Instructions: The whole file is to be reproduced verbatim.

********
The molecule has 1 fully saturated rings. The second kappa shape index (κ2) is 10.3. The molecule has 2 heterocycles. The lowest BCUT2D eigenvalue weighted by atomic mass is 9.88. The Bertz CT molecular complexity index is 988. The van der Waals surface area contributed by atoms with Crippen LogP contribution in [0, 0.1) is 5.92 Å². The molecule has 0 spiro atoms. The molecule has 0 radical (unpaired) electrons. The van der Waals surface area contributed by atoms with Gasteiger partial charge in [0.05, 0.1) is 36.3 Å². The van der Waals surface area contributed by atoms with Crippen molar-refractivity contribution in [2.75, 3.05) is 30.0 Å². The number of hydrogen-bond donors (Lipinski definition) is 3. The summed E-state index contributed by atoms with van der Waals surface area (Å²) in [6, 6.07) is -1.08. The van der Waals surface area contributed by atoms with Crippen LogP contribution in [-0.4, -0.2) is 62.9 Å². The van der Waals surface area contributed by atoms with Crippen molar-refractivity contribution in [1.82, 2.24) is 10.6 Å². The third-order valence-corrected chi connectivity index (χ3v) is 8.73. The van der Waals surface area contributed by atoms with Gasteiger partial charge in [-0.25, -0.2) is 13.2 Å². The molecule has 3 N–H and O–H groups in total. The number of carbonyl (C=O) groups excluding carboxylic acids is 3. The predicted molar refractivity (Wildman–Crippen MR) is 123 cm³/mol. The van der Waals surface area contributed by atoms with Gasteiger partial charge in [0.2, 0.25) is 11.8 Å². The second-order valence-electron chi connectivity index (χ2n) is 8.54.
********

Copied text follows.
The molecule has 1 fully saturated rings. The second kappa shape index (κ2) is 10.3. The molecule has 2 heterocycles. The lowest BCUT2D eigenvalue weighted by atomic mass is 9.88. The Bertz CT molecular complexity index is 988. The van der Waals surface area contributed by atoms with Crippen LogP contribution in [0, 0.1) is 5.92 Å². The molecule has 0 spiro atoms. The molecule has 0 radical (unpaired) electrons. The van der Waals surface area contributed by atoms with Gasteiger partial charge in [0.05, 0.1) is 36.3 Å². The van der Waals surface area contributed by atoms with Crippen molar-refractivity contribution in [2.75, 3.05) is 30.0 Å². The number of hydrogen-bond donors (Lipinski definition) is 3. The summed E-state index contributed by atoms with van der Waals surface area (Å²) in [6, 6.07) is -1.08. The van der Waals surface area contributed by atoms with Crippen LogP contribution in [-0.4, -0.2) is 62.9 Å². The van der Waals surface area contributed by atoms with Crippen molar-refractivity contribution in [1.82, 2.24) is 10.6 Å². The third-order valence-corrected chi connectivity index (χ3v) is 8.73. The van der Waals surface area contributed by atoms with Gasteiger partial charge in [-0.25, -0.2) is 13.2 Å². The molecule has 3 N–H and O–H groups in total. The number of carbonyl (C=O) groups excluding carboxylic acids is 3. The predicted molar refractivity (Wildman–Crippen MR) is 123 cm³/mol. The van der Waals surface area contributed by atoms with Gasteiger partial charge in [0.2, 0.25) is 11.8 Å². The second-order valence-electron chi connectivity index (χ2n) is 8.54.